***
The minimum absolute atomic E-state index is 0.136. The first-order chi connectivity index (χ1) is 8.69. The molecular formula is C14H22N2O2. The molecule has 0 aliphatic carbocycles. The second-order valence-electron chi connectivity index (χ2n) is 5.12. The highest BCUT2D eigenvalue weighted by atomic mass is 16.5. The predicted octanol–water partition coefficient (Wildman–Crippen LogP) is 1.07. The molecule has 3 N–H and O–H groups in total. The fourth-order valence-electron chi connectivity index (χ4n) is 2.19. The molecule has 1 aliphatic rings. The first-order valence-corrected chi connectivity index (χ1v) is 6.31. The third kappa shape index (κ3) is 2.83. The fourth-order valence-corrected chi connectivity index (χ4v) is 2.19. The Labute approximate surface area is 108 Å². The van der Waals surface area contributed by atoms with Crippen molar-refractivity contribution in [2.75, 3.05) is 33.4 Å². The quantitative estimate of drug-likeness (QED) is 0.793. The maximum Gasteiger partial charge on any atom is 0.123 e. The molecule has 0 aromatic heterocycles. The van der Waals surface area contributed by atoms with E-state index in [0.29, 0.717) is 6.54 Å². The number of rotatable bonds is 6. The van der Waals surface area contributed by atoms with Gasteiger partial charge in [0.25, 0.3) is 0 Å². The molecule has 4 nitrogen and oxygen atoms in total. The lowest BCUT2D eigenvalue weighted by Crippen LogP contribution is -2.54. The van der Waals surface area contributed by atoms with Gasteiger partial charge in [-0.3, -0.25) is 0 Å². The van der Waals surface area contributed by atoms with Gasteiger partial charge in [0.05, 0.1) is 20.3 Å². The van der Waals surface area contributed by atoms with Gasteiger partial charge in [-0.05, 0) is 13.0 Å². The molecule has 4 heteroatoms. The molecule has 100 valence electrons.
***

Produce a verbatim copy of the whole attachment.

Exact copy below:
The minimum absolute atomic E-state index is 0.136. The first-order chi connectivity index (χ1) is 8.69. The molecular formula is C14H22N2O2. The molecule has 0 aliphatic carbocycles. The second-order valence-electron chi connectivity index (χ2n) is 5.12. The highest BCUT2D eigenvalue weighted by atomic mass is 16.5. The predicted octanol–water partition coefficient (Wildman–Crippen LogP) is 1.07. The molecule has 3 N–H and O–H groups in total. The fourth-order valence-electron chi connectivity index (χ4n) is 2.19. The molecule has 1 aliphatic rings. The first-order valence-corrected chi connectivity index (χ1v) is 6.31. The third kappa shape index (κ3) is 2.83. The fourth-order valence-corrected chi connectivity index (χ4v) is 2.19. The Labute approximate surface area is 108 Å². The van der Waals surface area contributed by atoms with Crippen molar-refractivity contribution in [2.75, 3.05) is 33.4 Å². The quantitative estimate of drug-likeness (QED) is 0.793. The maximum Gasteiger partial charge on any atom is 0.123 e. The molecule has 0 aromatic heterocycles. The van der Waals surface area contributed by atoms with E-state index in [0.29, 0.717) is 6.54 Å². The number of rotatable bonds is 6. The van der Waals surface area contributed by atoms with Gasteiger partial charge in [0.25, 0.3) is 0 Å². The molecule has 4 nitrogen and oxygen atoms in total. The lowest BCUT2D eigenvalue weighted by Crippen LogP contribution is -2.54. The van der Waals surface area contributed by atoms with Gasteiger partial charge in [-0.3, -0.25) is 0 Å². The van der Waals surface area contributed by atoms with Gasteiger partial charge in [0.05, 0.1) is 20.3 Å². The van der Waals surface area contributed by atoms with Gasteiger partial charge in [-0.05, 0) is 13.0 Å². The molecule has 4 heteroatoms. The molecule has 100 valence electrons.